But let’s not forget about the banks
On one hand, banks issuing and acquiring businesses will lose revenues from interchange fees. On the other, this is an opportunity to start again and “insource” these payments. Historically, banks have outsourced their consumer payments to card networks, thus relinquishing their control and insight into data, customer engagement, brand, etc. With payments initiated from customer accounts, banks get control of this data back, and richer than ever before with the rise of instant payments.
Partnering at scale
Banks will need to innovate to replace lost revenue and capitalise on the data opportunity. This will challenge existing business models as banks shift from being transaction-led to data-led. To achieve this, banks need to create two-sided models through which banks and third parties utilise and monetise data via APIs (application programming interfaces). With more data, banks and their partners can innovate more, develop more services and ensure more happy customers.
To do this, banks will need to partner at scale. Today the number of bank partners is probably equivalent to less than 0.01 percent of customers. These partners are largely focused on the backend, and integration is largely hand-crafted. What if the number of partners goes up to 1 percent, or even 10 percent? Banks need to create new governance and structures—and the APIs that enable them, that allow them to work quickly and efficiently with thousands of customer-facing partners.
The combination of APIs and instant payments can, and will, unlock a new universe of data that will help banks not just to survive but thrive in the future.
However, large internet companies such as Google, Apple, Facebook and Amazon (GAFA) aren’t going to sit back.
The marriage of Open Banking and Instant Payments will enable these large internet organisations direct access to account data and payment initiation, to not only reduce costs but compete directly with banks for the most lucrative pieces of the value chain. We’vealready heard that Facebook Wants Access to Your Banking Data.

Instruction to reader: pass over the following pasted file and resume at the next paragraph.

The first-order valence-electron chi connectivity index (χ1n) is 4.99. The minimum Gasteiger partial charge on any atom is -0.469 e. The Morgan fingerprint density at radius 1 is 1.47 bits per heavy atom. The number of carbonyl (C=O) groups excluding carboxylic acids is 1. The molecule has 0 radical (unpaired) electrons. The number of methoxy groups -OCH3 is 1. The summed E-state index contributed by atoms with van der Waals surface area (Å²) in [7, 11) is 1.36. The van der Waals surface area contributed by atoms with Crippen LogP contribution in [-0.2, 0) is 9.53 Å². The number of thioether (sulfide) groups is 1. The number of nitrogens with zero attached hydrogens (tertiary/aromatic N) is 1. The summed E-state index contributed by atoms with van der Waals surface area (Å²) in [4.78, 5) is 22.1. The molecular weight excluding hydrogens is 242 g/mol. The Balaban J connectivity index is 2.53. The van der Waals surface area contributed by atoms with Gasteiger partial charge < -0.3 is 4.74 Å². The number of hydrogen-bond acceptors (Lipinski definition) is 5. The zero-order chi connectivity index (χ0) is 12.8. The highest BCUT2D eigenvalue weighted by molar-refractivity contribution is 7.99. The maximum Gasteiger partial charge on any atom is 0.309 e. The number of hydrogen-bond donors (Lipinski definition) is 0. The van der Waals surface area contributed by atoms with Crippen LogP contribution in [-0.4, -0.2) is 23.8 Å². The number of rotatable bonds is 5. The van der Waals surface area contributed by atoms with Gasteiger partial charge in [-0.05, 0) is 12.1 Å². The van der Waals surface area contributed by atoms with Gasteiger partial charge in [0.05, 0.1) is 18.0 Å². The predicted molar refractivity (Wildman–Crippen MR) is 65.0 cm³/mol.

Fintechs won’t be far behind, either. TransferWise has already reached an agreement with Starling Bank for access to the UK’s Faster Payments scheme to help it better compete, reduce cost and gather more data.
The power of data is the real key here—especially for the members of GAFA, which already hold massive amounts of customer data. The combination of existing data sets with customer bank-account data would give GAFA unprecedented insight on which to deliver their services, to who and when.
Data is the new oil
The post-card world is around the corner and set to rewrite the rules of commerce. In this new world, if data is the new oil then instant payments are the new pipes. Whether the giants of the East, GAFA or fintech disruptors, organisations will use a combination of Open Banking and Instant Payments to embed payments into the customer journey and deliver new sources of value.
Incumbents need to accept a future without cards dominance—and find their place in the post-card world.